Google deep-sixes Froogle for video


It’s still a frugal site – but minus Froogle.

Google – the search engine famed for its simple, uncluttered homepage – made an almost imperceptible change to that page last Wednesday.

It replaced the link to Froogle – its popular online price comparison service – with one to Google Video, where amateur spoof videos (including one of a well-endowed Jackie Guerrido, the weather girl from Univision) share space with clips from Comedy Central.

On the face of it, this seemingly minor tweak is likely to have – correct that, is already having – a really major impact.

Links on Google’s home page aren’t changed very often, so this particular revision was a fabulous opportunity for some tall foreheads to study the reach and clout of that page.

One such quick, but insightful analysis was done by Bill Tancer, general manager of global research at Hitwise Pty. Ltd., the New York-based provider of online competitive intelligence services.

As Hitwise data updates daily, Tancer was able to pull a chart depicting the market share of visits (compared to all U.S. Internet visits) for the two affected sites, Google Video and Froogle.

His chart indicated Google Video’s traffic on August 9 – the day the link was introduced on the home page – had more than doubled.

“From another perspective, I looked at the percentage traffic Google’s home page sent to the Video page before and after the link change,” Tancer wrote in his blog.

He said the numbers indicated that Google Video’s traffic from the homepage “surged from 50 per cent to 70 per cent in a single day.”

The change also affected the position of the two services in the Google pecking order. While Google Video moved to the number 5 position, Froogle dropped from number 5 to number 7.

As a link on the Google home page is undoubtedly one of the most potent marketing channels in the world, is there some significance to this switch?

You bet.

“This is Google’s biggest move to date to make citizen’s media accessible to its broad global audience,” wrote marketing expert Steve Rubel in his Micro Persuasion weblog. Rubel, senior vice-president with global PR firm Edelman, was one of the first to notice and comment on the Froogle episode.

Rubel’s right. But beyond any philanthropic motives Google may have, the elevation of Google Video is also a powerful statement on the rising importance of video on the Net, specifically video as the next big revenue-generating tool.

In that context, the Froogle affair ties in with another announcement made earlier this month – that Google would distribute MTV Networks’ ad-supported videos across the AdSense network. Currently, AdSense mainly handles text and graphic-oriented brand advertising.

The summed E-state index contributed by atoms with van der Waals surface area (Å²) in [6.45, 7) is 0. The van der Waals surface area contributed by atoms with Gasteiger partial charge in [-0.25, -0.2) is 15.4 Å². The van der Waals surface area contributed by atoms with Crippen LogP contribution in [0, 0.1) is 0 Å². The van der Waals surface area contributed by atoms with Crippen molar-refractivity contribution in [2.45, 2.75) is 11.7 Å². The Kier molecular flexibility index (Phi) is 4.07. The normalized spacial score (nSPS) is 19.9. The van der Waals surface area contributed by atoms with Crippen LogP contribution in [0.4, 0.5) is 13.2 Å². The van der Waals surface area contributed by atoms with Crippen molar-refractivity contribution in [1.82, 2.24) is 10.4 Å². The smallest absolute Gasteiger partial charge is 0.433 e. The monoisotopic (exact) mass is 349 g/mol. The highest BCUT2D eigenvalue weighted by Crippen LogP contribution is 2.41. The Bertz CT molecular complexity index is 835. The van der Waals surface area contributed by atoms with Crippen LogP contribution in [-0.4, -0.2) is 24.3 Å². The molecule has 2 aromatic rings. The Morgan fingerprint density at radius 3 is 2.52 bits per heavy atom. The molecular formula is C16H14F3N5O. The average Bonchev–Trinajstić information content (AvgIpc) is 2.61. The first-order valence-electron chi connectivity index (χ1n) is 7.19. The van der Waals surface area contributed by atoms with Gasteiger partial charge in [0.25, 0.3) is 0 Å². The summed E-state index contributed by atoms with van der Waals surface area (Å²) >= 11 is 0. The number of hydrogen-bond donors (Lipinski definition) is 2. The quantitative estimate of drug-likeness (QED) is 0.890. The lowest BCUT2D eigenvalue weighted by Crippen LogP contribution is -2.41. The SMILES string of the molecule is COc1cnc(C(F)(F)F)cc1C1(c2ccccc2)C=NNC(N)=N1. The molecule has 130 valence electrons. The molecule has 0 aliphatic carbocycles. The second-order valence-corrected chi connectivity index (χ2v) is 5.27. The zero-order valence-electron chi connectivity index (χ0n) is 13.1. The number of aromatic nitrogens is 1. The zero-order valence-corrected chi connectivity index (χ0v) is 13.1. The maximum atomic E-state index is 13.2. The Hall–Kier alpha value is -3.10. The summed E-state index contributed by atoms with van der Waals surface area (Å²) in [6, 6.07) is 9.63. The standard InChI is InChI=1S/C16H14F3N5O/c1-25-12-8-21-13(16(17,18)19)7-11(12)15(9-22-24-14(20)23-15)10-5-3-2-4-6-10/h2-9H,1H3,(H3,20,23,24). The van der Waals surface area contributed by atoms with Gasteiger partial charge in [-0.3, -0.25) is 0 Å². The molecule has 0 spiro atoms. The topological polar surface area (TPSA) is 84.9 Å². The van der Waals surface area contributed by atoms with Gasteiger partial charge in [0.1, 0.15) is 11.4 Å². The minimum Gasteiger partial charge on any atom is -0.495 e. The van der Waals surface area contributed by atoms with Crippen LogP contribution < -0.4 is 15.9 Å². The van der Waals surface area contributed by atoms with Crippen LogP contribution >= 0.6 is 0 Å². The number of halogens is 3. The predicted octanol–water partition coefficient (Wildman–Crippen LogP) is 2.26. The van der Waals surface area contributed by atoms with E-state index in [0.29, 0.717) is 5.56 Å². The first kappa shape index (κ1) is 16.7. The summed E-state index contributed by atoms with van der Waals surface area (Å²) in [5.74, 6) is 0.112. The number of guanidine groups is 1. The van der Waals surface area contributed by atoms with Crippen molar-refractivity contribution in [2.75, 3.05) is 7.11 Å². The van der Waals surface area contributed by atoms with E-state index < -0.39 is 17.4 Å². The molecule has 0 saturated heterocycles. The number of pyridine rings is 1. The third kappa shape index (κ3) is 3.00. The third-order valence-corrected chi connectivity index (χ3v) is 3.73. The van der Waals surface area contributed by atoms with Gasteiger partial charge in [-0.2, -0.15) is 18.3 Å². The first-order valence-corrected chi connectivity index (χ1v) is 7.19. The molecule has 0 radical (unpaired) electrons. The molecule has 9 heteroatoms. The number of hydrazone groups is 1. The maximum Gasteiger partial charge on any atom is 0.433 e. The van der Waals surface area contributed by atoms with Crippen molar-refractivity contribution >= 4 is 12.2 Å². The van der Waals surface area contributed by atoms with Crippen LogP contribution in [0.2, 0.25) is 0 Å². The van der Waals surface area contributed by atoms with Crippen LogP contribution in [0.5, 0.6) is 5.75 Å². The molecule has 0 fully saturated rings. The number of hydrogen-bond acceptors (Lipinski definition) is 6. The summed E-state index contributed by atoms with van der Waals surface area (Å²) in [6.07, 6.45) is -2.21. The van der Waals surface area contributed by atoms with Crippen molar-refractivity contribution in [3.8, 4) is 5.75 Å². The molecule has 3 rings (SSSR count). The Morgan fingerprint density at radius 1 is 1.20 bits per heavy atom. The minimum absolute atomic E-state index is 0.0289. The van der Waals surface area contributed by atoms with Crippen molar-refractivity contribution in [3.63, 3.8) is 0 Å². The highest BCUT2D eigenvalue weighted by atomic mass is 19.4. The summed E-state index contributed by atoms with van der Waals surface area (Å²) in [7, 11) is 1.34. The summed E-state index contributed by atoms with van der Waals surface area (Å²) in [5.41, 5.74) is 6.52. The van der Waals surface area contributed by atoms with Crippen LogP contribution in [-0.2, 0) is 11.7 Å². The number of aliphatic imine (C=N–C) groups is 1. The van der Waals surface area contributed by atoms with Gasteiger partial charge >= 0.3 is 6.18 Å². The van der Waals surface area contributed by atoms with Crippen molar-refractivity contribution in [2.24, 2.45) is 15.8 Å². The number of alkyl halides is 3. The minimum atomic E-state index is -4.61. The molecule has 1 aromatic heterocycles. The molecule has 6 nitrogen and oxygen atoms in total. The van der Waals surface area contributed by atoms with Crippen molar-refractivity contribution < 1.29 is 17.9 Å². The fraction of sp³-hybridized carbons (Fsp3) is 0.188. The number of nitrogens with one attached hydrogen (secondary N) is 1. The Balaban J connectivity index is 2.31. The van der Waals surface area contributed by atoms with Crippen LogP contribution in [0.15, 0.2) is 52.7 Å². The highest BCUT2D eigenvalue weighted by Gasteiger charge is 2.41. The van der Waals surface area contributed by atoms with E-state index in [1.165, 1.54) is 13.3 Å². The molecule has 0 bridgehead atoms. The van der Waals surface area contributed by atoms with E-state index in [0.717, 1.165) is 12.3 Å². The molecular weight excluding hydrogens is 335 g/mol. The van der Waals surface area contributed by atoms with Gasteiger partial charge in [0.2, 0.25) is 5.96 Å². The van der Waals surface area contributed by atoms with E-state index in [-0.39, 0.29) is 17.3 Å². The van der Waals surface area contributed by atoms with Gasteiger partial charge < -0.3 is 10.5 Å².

If the MTV venture proves successful – and there’s every indication it will – it could serve as a new Web-based video delivery paradigm, one that could be emulated by other search engines looking for ways to translate the viral popularity of online videos into profit.

As for Froogle, one big reason why it was sidelined may have to do with its relatively unimpressive performance.

As a price comparison service, Froogle is unique in that it neither chages fees for listings, nor accepts payments for products to show up first. Revenue is not generated through sales commissions but through advertising space, available for purchase and displayed in Froogle as an AdWords ad (much like on other parts of the Google network).

Despite its many cool features though, Froogle’s performance has been unimpressive, to say the least.

In July the site drew around 6.6 million unique visitors, way less than, which racked up 17.2 million visitors or even and Yahoo’s shopping network with 11.1 million visitors, according to data from Nielsen/NetRatings.

Until recently, Google Video site wasn’t doing great either. For instance, last month around 9.3 million people visited the site as compared with 30.5 million who visited YouTube, according to data from Nielsen/NetRatings.

Will a link on the home page provide the much needed boost to Google Video?

To quote the title of an episode in the 1996 soap 7th Heaven: “Just You Wait and See.”


Would you recommend this article?


Thanks for taking the time to let us know what you think of this article!
We'd love to hear your opinion about this or any other story you read in our publication.

Jim Love, Chief Content Officer, IT World Canada

Featured Download

Featured Article

ADaPT connects employers with highly skilled young workers

Help wanted. That’s what many tech companies across Canada are saying, and research shows that as the demand for skilled workers...

Related Tech News

Tech Jobs

Our experienced team of journalists and bloggers bring you engaging in-depth interviews, videos and content targeted to IT professionals and line-of-business executives.

Tech Companies Hiring Right Now